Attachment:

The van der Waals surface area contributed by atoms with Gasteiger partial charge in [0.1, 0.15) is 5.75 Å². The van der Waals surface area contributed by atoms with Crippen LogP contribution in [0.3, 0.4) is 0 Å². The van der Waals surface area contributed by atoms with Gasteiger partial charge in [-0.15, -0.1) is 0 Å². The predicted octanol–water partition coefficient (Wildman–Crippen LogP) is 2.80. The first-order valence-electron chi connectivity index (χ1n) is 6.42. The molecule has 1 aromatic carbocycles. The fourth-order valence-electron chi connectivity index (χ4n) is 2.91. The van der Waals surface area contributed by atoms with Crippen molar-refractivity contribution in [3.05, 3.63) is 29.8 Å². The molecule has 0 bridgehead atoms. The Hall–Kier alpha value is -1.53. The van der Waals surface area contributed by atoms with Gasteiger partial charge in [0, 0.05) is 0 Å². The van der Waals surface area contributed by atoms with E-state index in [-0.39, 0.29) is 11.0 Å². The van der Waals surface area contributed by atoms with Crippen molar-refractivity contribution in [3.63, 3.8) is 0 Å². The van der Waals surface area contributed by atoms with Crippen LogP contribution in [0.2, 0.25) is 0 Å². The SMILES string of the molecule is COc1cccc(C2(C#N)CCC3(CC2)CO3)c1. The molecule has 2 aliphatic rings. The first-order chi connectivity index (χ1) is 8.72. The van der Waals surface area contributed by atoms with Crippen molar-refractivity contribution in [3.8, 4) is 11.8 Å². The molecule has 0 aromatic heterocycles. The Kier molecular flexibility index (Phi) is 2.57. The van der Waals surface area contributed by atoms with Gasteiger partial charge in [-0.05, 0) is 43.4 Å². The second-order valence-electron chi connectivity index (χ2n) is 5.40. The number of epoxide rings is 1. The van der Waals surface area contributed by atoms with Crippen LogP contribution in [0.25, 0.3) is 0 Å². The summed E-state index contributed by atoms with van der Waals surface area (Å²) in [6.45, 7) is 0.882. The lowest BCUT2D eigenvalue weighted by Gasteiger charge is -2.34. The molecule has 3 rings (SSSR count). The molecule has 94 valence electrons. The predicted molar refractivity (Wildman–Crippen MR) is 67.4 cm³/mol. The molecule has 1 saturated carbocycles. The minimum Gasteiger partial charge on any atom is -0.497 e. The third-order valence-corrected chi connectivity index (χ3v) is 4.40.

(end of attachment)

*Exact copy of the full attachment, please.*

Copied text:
The van der Waals surface area contributed by atoms with Gasteiger partial charge in [0.1, 0.15) is 5.75 Å². The van der Waals surface area contributed by atoms with Crippen LogP contribution in [0.3, 0.4) is 0 Å². The van der Waals surface area contributed by atoms with Gasteiger partial charge in [-0.15, -0.1) is 0 Å². The predicted octanol–water partition coefficient (Wildman–Crippen LogP) is 2.80. The first-order valence-electron chi connectivity index (χ1n) is 6.42. The molecule has 1 aromatic carbocycles. The fourth-order valence-electron chi connectivity index (χ4n) is 2.91. The van der Waals surface area contributed by atoms with Crippen molar-refractivity contribution in [3.05, 3.63) is 29.8 Å². The molecule has 0 bridgehead atoms. The Hall–Kier alpha value is -1.53. The van der Waals surface area contributed by atoms with Gasteiger partial charge in [0, 0.05) is 0 Å². The van der Waals surface area contributed by atoms with E-state index in [-0.39, 0.29) is 11.0 Å². The van der Waals surface area contributed by atoms with Crippen molar-refractivity contribution in [3.63, 3.8) is 0 Å². The van der Waals surface area contributed by atoms with Crippen LogP contribution in [0.2, 0.25) is 0 Å². The SMILES string of the molecule is COc1cccc(C2(C#N)CCC3(CC2)CO3)c1. The molecule has 2 aliphatic rings. The first-order chi connectivity index (χ1) is 8.72. The van der Waals surface area contributed by atoms with Crippen molar-refractivity contribution in [3.8, 4) is 11.8 Å². The molecule has 0 aromatic heterocycles. The Kier molecular flexibility index (Phi) is 2.57. The van der Waals surface area contributed by atoms with Gasteiger partial charge in [-0.05, 0) is 43.4 Å². The second-order valence-electron chi connectivity index (χ2n) is 5.40. The number of epoxide rings is 1. The van der Waals surface area contributed by atoms with Crippen LogP contribution in [0.25, 0.3) is 0 Å². The summed E-state index contributed by atoms with van der Waals surface area (Å²) in [6.45, 7) is 0.882. The lowest BCUT2D eigenvalue weighted by Gasteiger charge is -2.34. The molecule has 3 rings (SSSR count). The molecule has 94 valence electrons. The predicted molar refractivity (Wildman–Crippen MR) is 67.4 cm³/mol. The molecule has 1 saturated carbocycles. The minimum Gasteiger partial charge on any atom is -0.497 e. The third-order valence-corrected chi connectivity index (χ3v) is 4.40.